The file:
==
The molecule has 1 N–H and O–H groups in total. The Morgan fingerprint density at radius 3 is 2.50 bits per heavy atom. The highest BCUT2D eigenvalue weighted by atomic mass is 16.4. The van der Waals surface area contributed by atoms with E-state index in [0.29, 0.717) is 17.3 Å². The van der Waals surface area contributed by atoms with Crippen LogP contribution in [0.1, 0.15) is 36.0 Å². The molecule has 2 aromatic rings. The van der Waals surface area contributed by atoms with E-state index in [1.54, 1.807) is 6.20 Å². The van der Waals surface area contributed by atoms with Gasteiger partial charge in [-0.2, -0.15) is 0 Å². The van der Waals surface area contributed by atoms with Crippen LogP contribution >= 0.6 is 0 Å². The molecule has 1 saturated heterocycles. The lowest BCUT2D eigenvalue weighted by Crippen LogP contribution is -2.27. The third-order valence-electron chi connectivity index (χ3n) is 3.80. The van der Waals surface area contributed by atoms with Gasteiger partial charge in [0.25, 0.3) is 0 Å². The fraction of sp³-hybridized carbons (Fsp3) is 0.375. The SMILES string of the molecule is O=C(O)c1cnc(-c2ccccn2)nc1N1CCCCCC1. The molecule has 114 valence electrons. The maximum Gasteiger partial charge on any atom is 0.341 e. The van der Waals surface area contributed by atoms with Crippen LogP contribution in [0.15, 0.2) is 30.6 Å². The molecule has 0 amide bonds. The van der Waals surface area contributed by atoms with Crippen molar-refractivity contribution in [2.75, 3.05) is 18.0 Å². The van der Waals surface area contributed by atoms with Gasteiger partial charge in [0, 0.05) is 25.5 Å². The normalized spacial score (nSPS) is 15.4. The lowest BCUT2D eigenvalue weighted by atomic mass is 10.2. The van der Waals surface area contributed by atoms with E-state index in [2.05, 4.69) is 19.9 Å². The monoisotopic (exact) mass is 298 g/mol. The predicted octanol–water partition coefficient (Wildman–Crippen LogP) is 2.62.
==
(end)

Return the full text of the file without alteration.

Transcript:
The molecule has 1 N–H and O–H groups in total. The Morgan fingerprint density at radius 3 is 2.50 bits per heavy atom. The highest BCUT2D eigenvalue weighted by atomic mass is 16.4. The van der Waals surface area contributed by atoms with E-state index in [0.29, 0.717) is 17.3 Å². The van der Waals surface area contributed by atoms with Crippen LogP contribution in [0.1, 0.15) is 36.0 Å². The molecule has 2 aromatic rings. The van der Waals surface area contributed by atoms with E-state index in [1.54, 1.807) is 6.20 Å². The van der Waals surface area contributed by atoms with Gasteiger partial charge in [-0.2, -0.15) is 0 Å². The van der Waals surface area contributed by atoms with Crippen LogP contribution >= 0.6 is 0 Å². The molecule has 1 saturated heterocycles. The lowest BCUT2D eigenvalue weighted by Crippen LogP contribution is -2.27. The third-order valence-electron chi connectivity index (χ3n) is 3.80. The van der Waals surface area contributed by atoms with Gasteiger partial charge in [0.25, 0.3) is 0 Å². The fraction of sp³-hybridized carbons (Fsp3) is 0.375. The SMILES string of the molecule is O=C(O)c1cnc(-c2ccccn2)nc1N1CCCCCC1. The molecule has 114 valence electrons. The maximum Gasteiger partial charge on any atom is 0.341 e. The van der Waals surface area contributed by atoms with Crippen LogP contribution in [0.15, 0.2) is 30.6 Å². The molecule has 0 amide bonds. The van der Waals surface area contributed by atoms with Crippen molar-refractivity contribution in [2.75, 3.05) is 18.0 Å². The van der Waals surface area contributed by atoms with Gasteiger partial charge in [0, 0.05) is 25.5 Å². The normalized spacial score (nSPS) is 15.4. The lowest BCUT2D eigenvalue weighted by atomic mass is 10.2. The van der Waals surface area contributed by atoms with E-state index in [2.05, 4.69) is 19.9 Å². The monoisotopic (exact) mass is 298 g/mol. The predicted octanol–water partition coefficient (Wildman–Crippen LogP) is 2.62.